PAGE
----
From the Blog

    When the media actually reflects back the world as it is — horrible and beautiful, tragic and smart, corrupt and innovative — then individual people will feel the desperation that surrounds us all, but also the potential for transformation.
    A recent study shows that a lot of World Bank research goes unread. It's likely that, among those forgotten reports, are valuable sources of knowledge about what works to solve development problems.
    Moral parables framed in a positive light (George Washington cutting down the cherry tree) are more effective than those framed negatively (Pinocchio). What can journalists learn from this insight?
    Our new blog series addresses the ways in which race, class, gender, and a host of other intersections affect how we think about and cover responses to social problems.
    In a national survey, solutions journalism proves its power to engage audiences. Can your story do that?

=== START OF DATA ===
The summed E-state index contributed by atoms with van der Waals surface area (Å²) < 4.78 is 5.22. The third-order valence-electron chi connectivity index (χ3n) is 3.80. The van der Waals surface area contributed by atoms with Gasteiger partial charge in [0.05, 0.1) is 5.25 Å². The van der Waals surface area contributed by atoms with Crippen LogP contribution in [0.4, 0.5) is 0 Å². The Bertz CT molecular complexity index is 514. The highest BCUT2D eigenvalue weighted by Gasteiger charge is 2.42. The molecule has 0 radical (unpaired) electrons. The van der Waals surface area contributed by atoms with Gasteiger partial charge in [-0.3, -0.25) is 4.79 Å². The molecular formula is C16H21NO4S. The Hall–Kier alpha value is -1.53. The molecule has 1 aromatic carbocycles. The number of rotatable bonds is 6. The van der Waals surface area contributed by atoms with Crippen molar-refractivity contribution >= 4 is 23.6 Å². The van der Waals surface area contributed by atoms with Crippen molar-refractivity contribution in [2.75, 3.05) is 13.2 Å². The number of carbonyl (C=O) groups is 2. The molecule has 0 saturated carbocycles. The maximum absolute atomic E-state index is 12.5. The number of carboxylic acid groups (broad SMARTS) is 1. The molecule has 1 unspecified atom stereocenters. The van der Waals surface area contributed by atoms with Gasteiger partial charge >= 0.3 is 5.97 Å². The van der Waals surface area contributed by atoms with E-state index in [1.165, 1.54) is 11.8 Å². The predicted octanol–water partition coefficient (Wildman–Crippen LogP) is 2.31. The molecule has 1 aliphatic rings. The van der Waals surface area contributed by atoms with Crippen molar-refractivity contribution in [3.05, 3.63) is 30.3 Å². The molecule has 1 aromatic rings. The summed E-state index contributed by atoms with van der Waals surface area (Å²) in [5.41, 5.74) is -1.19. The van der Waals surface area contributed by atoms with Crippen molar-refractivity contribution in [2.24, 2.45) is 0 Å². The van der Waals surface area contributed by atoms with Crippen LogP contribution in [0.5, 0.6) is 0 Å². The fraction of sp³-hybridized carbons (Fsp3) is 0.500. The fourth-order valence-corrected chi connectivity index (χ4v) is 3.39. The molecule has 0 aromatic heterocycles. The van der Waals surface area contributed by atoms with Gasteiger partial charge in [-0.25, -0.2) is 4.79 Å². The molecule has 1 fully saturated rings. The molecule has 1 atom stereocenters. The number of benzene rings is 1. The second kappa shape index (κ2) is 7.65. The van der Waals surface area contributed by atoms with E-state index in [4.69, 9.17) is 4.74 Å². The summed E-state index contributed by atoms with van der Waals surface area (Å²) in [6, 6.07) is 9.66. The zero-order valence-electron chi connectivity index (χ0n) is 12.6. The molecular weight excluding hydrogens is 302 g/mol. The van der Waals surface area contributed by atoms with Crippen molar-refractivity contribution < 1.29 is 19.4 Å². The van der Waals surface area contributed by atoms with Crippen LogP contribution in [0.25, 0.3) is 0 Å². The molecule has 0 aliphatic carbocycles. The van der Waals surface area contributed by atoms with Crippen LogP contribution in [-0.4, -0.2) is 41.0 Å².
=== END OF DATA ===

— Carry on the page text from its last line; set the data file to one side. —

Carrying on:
Update: Watch a free, one-hour interactive webinar from the Solutions Journalism Network and Poynter's News University
    SJN will fund three reporting projects that surface and assess solutions concerned with women's economic equity.
    Six months in, here's what we've learned from our "Education Lab" partnership with The Seattle Times
    Attention health journalists: The Pulitzer Center on Crisis Reporting and SJN are supporting projects that surface emerging responses.
    How to get the most out of those precious international reporting adventures.
    SJN's partnership with the Seattle Times has launched! The goal: to change the conversation about public education.
    Read about the projects we're supporting through the Solutions Journalism Fund for reporting on social and emotional learning.
    We caught up with one of the country's leading reporters on homelessness to talk solutions journalism.